Churchill Capital Corp III (CCXX.U) successfully raised $1.1 billion in an IPO on Feb. 13. You would be forgiven if you missed the news -- the IPO didn't receive much media attention despite its status as one of the largest offers so far this year.
Churchill Capital III isn't a traditional business, it is a special purpose acquisition vehicle, or SPAC. SPACs raise money in the public market in order to buy another company -- in other words, Churchill Capital doesn't have a business, but it plans to use the $1.1 billion raised from investors to acquire one.
Breaking all the rules
Churchill Capital III isn't a typical SPAC. For starters, the $1.1 billion IPO was the largest ever in the asset class. Most SPACs typically raise a more modest sum in the range of $50 million to $400 million. However, these blank-check companies have grown in popularity in recent years and investor appetite has clearly grown to accommodate larger listings.
The other peculiar thing about Churchill Capital III is that it hasn't specified what kind of business it will pursue. Typically, SPACs target an industry to make an acquisition in -- usually an industry that the SPAC's CEO has worked in and knows well. The lack of a specified industry gives Churchill CEO Michael Klein ultimate flexibility.
Finally, Churchill Capital III has gone public while Churchill Capital Corp II (NYSE:CCX) is still searching for a deal. While it is not unusual for SPAC sponsors to create a series of SPACs around a similar team or theme, they usually only have one SPAC in the market at a time. Both Churchill II and III are led by Michael Klein and it is not clear why III has been brought to market at this time -- perhaps Churchill II is nearing a deal?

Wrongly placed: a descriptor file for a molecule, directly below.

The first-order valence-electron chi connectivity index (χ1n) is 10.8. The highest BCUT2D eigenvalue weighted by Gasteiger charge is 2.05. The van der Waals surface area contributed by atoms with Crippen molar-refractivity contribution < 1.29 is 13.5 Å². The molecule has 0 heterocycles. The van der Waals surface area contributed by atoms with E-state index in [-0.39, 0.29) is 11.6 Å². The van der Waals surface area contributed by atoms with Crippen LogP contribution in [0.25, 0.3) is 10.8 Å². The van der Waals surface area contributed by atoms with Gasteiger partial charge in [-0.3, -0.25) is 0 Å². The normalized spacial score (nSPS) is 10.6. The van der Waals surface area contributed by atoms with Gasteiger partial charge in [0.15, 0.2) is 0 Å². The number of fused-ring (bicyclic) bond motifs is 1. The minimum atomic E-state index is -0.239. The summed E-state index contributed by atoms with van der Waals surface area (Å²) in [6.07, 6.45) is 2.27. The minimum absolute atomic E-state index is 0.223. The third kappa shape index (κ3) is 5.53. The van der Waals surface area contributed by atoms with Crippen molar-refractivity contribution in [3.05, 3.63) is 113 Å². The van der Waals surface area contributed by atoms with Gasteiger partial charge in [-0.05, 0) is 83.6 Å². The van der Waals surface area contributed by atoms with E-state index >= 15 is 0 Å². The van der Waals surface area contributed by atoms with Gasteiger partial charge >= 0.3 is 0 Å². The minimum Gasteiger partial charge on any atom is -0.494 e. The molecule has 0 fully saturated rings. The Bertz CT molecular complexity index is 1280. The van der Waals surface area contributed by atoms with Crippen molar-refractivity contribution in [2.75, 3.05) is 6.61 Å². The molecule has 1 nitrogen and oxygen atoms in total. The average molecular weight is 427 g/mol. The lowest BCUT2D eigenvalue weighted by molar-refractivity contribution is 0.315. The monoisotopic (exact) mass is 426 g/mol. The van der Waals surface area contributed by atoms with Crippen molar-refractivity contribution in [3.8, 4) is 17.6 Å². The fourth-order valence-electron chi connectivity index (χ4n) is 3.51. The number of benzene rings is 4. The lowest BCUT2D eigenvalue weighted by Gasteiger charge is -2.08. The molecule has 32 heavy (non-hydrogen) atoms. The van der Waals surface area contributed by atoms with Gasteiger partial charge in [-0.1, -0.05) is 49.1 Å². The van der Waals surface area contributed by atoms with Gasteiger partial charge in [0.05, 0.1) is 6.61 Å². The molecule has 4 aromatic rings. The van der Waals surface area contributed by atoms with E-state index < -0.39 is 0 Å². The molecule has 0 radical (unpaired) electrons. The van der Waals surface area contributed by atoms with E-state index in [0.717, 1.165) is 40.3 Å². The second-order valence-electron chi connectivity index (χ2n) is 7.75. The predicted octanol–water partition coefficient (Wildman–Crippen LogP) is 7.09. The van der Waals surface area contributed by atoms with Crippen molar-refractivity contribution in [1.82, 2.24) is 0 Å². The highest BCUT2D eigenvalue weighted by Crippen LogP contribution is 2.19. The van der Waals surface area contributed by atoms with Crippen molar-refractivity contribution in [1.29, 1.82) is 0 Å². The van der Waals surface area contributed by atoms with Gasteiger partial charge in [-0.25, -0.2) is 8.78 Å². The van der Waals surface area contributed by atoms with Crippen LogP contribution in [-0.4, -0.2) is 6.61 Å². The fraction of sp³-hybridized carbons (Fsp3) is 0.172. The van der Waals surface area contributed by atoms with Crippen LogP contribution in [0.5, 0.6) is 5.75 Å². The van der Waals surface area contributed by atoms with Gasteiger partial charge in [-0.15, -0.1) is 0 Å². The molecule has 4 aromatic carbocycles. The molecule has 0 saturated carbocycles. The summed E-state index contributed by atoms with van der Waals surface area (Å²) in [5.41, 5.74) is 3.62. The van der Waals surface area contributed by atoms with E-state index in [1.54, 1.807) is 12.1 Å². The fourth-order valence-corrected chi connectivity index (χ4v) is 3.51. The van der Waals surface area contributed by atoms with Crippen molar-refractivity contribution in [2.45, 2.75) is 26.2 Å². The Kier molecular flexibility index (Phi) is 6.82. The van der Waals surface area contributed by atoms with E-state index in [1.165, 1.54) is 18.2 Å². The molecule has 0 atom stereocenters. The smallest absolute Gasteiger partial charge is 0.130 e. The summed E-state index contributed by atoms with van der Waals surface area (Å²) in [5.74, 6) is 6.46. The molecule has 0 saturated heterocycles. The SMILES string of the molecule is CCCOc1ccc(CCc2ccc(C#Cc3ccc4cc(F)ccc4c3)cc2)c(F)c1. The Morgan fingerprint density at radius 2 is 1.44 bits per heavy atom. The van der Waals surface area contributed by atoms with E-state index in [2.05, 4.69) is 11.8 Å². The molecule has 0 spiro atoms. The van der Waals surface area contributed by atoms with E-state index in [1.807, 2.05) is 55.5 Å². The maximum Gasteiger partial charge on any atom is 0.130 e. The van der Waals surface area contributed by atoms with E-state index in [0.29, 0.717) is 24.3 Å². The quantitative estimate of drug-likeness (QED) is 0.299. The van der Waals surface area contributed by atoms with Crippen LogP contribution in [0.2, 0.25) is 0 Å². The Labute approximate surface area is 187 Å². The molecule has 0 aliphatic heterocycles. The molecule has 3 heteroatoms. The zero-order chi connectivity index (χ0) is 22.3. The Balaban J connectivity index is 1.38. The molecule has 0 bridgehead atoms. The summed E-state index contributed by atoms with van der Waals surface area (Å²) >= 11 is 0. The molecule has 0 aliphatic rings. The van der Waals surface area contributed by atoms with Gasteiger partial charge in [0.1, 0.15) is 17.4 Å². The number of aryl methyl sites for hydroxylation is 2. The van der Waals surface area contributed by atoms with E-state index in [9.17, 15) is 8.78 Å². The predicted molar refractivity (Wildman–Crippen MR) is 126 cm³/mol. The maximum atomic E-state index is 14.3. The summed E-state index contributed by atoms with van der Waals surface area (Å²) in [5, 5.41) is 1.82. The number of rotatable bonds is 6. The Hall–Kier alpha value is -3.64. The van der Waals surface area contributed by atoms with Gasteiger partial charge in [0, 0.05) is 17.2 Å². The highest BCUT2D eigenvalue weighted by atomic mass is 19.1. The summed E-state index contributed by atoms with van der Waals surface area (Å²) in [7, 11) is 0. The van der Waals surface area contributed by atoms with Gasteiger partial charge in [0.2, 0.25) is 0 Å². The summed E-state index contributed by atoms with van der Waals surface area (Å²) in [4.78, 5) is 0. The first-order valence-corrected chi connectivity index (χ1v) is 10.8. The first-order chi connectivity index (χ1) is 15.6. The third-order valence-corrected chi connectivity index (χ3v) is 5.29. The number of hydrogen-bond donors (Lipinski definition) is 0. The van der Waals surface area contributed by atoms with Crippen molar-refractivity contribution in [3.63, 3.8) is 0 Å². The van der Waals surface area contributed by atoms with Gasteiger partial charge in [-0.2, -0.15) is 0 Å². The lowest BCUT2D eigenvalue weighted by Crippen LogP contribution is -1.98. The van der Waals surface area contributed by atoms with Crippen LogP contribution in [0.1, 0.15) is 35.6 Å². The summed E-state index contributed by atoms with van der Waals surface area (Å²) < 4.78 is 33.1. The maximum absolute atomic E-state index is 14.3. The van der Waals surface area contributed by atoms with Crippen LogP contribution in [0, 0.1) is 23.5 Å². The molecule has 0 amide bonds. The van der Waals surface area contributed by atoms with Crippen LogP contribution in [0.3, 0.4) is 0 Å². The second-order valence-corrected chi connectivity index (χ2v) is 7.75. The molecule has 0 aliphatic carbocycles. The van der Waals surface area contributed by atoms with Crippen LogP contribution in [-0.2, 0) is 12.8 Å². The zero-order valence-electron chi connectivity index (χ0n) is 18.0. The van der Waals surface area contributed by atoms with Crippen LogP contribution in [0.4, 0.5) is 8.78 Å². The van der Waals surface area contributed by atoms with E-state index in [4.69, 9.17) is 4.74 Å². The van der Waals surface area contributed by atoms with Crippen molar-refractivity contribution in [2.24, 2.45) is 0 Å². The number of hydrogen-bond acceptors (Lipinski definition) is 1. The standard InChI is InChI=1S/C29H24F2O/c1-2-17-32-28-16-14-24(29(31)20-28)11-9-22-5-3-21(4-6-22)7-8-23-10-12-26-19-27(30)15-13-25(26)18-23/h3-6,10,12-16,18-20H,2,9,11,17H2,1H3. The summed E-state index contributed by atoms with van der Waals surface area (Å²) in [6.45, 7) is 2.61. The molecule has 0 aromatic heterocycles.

What to expect
Churchill Capital III is unprecedented in terms of its size and ambition. In order to figure out what could happen, it makes the most sense to look back at Churchill Capital I, which successfully acquired Clarivate Analytics (NYSE: CCC) in May 2019 for $4.2 billion. Clarivate Analytics provides information services to the life sciences industry for use in research and development related activities. Although still in its early days, the Clarivate Analytics acquisition has so far worked for investors: The stock price is more than 100% higher than its initial public offering Churchill Capital I.
Other clues about what to expect from Churchill III can be gleaned from Michael Klein's professional background. Klein has a storied career in the financial services industry: He was the vice-chairman for Citigroup and chairman and co-chief executive officer of Citi Markets & Banking. Today, he runs his own investment bank. Given that, the financial services industry could be a potential target. However, as a banker, Klein has advised on large deals in a variety of industries including chemicals, mining, and pharmaceuticals. So, few industries are really off the table when it comes to what the company may buy.
Is it worth investing in?
Investing in a SPAC is really a vote of confidence in the SPAC sponsor. In this case, Michael Klein is running the show. Investors would have done extremely well with an investment in Churchill Capital I, but that is a sample size of one.
There are plenty of other non-Churchill SPACs that have done well. For example, Virgin Galactic is up more than three-fold since it went public via a SPAC in 2019. There are also plenty of SPACs that have completely flopped -- it all depends on the deal that is negotiated.
The interesting thing about Churchill Capital III is that is it much larger than any other SPAC, and therefore competes for deals in its own league. This could result in a more interesting acquisition. The ultimate result is unknowable at this point but one thing we do know is that it will be a large deal.